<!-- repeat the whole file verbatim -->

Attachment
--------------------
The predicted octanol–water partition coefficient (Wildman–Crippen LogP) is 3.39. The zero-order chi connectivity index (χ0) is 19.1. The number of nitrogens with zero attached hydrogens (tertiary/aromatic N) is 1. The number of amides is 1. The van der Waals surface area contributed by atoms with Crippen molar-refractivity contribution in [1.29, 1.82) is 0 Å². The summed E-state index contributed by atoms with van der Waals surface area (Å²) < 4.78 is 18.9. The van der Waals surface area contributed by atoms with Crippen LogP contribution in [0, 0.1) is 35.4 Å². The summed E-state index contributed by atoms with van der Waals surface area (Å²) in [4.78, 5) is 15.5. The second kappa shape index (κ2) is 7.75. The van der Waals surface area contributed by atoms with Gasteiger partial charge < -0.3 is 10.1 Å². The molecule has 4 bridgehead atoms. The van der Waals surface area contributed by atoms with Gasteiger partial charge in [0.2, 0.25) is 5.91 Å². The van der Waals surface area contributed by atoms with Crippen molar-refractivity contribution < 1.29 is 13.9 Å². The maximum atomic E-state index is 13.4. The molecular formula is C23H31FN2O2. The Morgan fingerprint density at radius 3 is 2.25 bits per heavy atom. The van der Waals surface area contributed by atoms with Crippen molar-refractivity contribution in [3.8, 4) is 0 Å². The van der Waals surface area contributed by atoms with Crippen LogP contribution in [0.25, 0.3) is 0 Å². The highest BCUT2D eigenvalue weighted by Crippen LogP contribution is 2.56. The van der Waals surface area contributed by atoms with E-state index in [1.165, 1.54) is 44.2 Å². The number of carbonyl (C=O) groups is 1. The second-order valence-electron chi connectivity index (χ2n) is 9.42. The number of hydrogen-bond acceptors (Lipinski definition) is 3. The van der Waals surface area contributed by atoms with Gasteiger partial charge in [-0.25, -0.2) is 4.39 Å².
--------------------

The predicted octanol–water partition coefficient (Wildman–Crippen LogP) is 3.39. The zero-order chi connectivity index (χ0) is 19.1. The number of nitrogens with zero attached hydrogens (tertiary/aromatic N) is 1. The number of amides is 1. The van der Waals surface area contributed by atoms with Crippen molar-refractivity contribution in [1.29, 1.82) is 0 Å². The summed E-state index contributed by atoms with van der Waals surface area (Å²) < 4.78 is 18.9. The van der Waals surface area contributed by atoms with Crippen LogP contribution in [0, 0.1) is 35.4 Å². The summed E-state index contributed by atoms with van der Waals surface area (Å²) in [4.78, 5) is 15.5. The second kappa shape index (κ2) is 7.75. The van der Waals surface area contributed by atoms with Gasteiger partial charge < -0.3 is 10.1 Å². The molecule has 4 bridgehead atoms. The van der Waals surface area contributed by atoms with Gasteiger partial charge in [0.2, 0.25) is 5.91 Å². The van der Waals surface area contributed by atoms with Crippen molar-refractivity contribution < 1.29 is 13.9 Å². The maximum atomic E-state index is 13.4. The molecular formula is C23H31FN2O2. The Morgan fingerprint density at radius 3 is 2.25 bits per heavy atom. The van der Waals surface area contributed by atoms with Crippen molar-refractivity contribution in [3.8, 4) is 0 Å². The van der Waals surface area contributed by atoms with Crippen LogP contribution in [0.25, 0.3) is 0 Å². The highest BCUT2D eigenvalue weighted by Crippen LogP contribution is 2.56. The van der Waals surface area contributed by atoms with E-state index in [1.165, 1.54) is 44.2 Å². The number of carbonyl (C=O) groups is 1. The second-order valence-electron chi connectivity index (χ2n) is 9.42. The number of hydrogen-bond acceptors (Lipinski definition) is 3. The van der Waals surface area contributed by atoms with Gasteiger partial charge in [-0.25, -0.2) is 4.39 Å².